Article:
ATR regulates fragile site stability

Cell. 2002 Dec 13;111(6):779-89. doi: 10.1016/s0092-8674(02)01113-3.


Conditions that partially inhibit DNA replication induce expression of common fragile sites. These sites form gaps and breaks on metaphase chromosomes and are deleted and rearranged in many tumors. Yet, the mechanism of fragile site expression has been elusive. We demonstrate that the replication checkpoint kinase ATR, but not ATM, is critical for maintenance of fragile site stability. ATR deficiency results in fragile site expression with and without addition of replication inhibitors. Thus, we propose that fragile sites are unreplicated chromosomal regions resulting from stalled forks that escape the ATR replication checkpoint. These findings have important implications for understanding both the mechanism of fragile site instability and the consequences of stalled replication in mammalian cells.

Publication types

  • Research Support, U.S. Gov't, Non-P.H.S.
  • Research Support, U.S. Gov't, P.H.S.

MeSH terms

  • 2-Aminopurine / pharmacology
  • Antimetabolites / pharmacology
  • Aphidicolin / pharmacology
  • Ataxia Telangiectasia Mutated Proteins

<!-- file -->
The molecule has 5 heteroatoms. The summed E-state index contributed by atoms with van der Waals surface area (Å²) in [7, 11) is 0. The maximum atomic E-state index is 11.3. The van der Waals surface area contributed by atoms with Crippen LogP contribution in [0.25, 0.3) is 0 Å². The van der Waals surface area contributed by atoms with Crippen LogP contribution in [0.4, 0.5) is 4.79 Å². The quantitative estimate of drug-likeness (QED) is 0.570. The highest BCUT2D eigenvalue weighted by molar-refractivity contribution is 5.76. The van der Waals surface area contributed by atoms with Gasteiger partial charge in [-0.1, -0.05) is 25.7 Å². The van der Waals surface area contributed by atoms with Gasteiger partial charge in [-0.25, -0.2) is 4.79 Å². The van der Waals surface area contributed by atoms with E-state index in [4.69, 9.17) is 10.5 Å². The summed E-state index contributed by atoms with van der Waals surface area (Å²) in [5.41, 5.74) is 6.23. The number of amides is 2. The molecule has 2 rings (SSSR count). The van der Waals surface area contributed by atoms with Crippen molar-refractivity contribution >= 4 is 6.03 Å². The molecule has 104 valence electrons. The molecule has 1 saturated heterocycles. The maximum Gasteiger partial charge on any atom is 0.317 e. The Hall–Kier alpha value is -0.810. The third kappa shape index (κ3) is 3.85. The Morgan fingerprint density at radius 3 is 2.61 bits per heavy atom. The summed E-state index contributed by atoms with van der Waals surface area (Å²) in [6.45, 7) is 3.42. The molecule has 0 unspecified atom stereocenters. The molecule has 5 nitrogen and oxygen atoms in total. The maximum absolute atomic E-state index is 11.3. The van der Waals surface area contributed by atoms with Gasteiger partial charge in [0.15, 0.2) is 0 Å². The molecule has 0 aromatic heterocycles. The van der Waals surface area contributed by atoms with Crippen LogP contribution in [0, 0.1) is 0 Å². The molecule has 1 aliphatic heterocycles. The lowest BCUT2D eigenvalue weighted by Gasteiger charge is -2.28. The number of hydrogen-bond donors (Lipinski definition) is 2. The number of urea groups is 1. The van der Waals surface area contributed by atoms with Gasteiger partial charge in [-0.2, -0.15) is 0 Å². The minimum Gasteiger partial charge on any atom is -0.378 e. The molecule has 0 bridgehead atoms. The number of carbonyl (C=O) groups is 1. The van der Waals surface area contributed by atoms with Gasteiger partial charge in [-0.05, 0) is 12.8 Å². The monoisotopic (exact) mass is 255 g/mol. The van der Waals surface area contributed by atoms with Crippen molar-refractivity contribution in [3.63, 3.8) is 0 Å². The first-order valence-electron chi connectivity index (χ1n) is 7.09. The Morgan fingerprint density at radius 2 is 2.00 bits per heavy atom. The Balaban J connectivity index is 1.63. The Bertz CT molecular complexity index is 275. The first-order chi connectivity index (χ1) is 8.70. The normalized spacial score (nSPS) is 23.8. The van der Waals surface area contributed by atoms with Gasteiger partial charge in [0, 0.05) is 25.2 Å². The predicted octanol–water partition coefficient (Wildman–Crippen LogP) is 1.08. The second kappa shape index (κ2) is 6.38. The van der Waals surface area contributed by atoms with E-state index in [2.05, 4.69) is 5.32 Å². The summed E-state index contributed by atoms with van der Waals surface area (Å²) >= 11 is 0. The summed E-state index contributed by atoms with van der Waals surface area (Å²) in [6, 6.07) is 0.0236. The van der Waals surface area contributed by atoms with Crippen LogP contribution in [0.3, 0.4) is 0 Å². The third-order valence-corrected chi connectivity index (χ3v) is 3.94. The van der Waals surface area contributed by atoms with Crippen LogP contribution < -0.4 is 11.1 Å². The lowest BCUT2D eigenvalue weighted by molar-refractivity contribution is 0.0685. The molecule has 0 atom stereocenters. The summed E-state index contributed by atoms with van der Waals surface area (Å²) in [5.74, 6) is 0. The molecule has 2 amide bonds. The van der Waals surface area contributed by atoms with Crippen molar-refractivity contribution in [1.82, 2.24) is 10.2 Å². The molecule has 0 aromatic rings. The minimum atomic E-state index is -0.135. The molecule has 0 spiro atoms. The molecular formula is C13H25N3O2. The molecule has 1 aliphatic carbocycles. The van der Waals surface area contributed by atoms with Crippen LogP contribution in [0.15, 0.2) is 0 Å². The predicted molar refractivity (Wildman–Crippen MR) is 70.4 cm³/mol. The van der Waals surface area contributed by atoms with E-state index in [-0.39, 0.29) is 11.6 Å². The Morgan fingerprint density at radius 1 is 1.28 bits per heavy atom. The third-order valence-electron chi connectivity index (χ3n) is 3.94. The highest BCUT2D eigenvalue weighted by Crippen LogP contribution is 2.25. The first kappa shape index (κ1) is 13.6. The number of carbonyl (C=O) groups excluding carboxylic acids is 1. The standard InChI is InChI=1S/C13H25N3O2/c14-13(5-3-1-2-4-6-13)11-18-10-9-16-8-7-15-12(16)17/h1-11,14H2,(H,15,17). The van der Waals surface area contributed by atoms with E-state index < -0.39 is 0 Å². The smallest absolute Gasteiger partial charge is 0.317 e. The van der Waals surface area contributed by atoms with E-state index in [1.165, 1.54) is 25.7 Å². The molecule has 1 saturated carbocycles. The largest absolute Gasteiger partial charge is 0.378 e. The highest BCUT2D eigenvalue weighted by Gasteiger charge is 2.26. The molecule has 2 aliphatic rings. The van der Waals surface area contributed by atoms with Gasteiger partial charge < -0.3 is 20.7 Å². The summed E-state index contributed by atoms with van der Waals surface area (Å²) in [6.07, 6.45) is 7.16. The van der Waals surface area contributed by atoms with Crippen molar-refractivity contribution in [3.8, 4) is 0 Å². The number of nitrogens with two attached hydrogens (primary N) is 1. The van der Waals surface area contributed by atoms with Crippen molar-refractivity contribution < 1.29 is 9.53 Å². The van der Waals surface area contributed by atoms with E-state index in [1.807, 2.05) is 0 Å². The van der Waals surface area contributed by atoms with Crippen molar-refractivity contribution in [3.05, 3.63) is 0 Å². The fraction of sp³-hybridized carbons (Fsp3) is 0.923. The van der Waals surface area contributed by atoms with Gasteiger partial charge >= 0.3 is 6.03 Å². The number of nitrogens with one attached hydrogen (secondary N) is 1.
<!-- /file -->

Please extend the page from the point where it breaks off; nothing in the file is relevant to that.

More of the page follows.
• Blotting, Western
  • Caffeine / pharmacology
  • Cell Cycle Proteins / physiology*
  • Cells, Cultured
  • Chromosome Fragile Sites
  • Chromosome Fragility*
  • Chromosomes / drug effects
  • DNA / biosynthesis
  • DNA-Binding Proteins
  • Dose-Response Relationship, Drug
  • HeLa Cells
  • Humans
  • Metaphase
  • Microscopy, Fluorescence
  • Models, Biological
  • Phosphodiesterase Inhibitors / pharmacology
  • Protein Serine-Threonine Kinases / metabolism
  • Tumor Suppressor Proteins


  • Antimetabolites
  • Cell Cycle Proteins
  • DNA-Binding Proteins
  • Phosphodiesterase Inhibitors
  • Tumor Suppressor Proteins
  • Aphidicolin
  • Caffeine
  • 2-Aminopurine
  • DNA
  • ATM protein, human
  • ATR protein, human
  • Ataxia Telangiectasia Mutated Proteins
  • Protein Serine-Threonine Kinases